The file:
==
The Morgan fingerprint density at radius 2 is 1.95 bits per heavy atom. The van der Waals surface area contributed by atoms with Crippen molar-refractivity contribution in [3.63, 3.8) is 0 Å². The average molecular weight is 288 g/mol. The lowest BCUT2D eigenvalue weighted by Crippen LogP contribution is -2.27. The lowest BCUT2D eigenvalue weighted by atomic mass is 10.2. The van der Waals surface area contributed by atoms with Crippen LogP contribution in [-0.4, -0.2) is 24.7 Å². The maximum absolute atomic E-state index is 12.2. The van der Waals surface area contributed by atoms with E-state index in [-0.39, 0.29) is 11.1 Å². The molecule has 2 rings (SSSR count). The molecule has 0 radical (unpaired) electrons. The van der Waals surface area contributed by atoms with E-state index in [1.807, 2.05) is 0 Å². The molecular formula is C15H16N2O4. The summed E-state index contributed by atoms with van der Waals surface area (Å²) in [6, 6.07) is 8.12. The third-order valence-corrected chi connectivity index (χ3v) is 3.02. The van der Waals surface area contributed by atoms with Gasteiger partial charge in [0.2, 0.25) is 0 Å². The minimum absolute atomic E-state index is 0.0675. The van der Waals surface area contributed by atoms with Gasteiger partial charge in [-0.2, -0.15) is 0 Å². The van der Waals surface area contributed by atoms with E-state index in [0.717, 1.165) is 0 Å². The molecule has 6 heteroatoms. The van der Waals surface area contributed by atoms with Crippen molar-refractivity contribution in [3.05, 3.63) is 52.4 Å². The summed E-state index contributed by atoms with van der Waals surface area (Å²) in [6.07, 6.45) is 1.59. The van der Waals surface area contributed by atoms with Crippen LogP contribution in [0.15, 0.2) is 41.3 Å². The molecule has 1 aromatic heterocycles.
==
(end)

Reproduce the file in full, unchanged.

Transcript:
The Morgan fingerprint density at radius 2 is 1.95 bits per heavy atom. The van der Waals surface area contributed by atoms with Crippen molar-refractivity contribution in [3.63, 3.8) is 0 Å². The average molecular weight is 288 g/mol. The lowest BCUT2D eigenvalue weighted by Crippen LogP contribution is -2.27. The lowest BCUT2D eigenvalue weighted by atomic mass is 10.2. The van der Waals surface area contributed by atoms with Crippen LogP contribution in [-0.4, -0.2) is 24.7 Å². The maximum absolute atomic E-state index is 12.2. The van der Waals surface area contributed by atoms with E-state index in [-0.39, 0.29) is 11.1 Å². The molecule has 2 rings (SSSR count). The molecule has 0 radical (unpaired) electrons. The van der Waals surface area contributed by atoms with E-state index in [1.807, 2.05) is 0 Å². The molecular formula is C15H16N2O4. The summed E-state index contributed by atoms with van der Waals surface area (Å²) in [6, 6.07) is 8.12. The third-order valence-corrected chi connectivity index (χ3v) is 3.02. The van der Waals surface area contributed by atoms with Gasteiger partial charge in [0.2, 0.25) is 0 Å². The minimum absolute atomic E-state index is 0.0675. The van der Waals surface area contributed by atoms with Gasteiger partial charge in [-0.2, -0.15) is 0 Å². The van der Waals surface area contributed by atoms with E-state index in [0.717, 1.165) is 0 Å². The molecule has 6 heteroatoms. The van der Waals surface area contributed by atoms with Crippen molar-refractivity contribution in [3.05, 3.63) is 52.4 Å². The summed E-state index contributed by atoms with van der Waals surface area (Å²) in [6.07, 6.45) is 1.59. The van der Waals surface area contributed by atoms with Crippen LogP contribution in [0.15, 0.2) is 41.3 Å². The molecule has 1 aromatic heterocycles.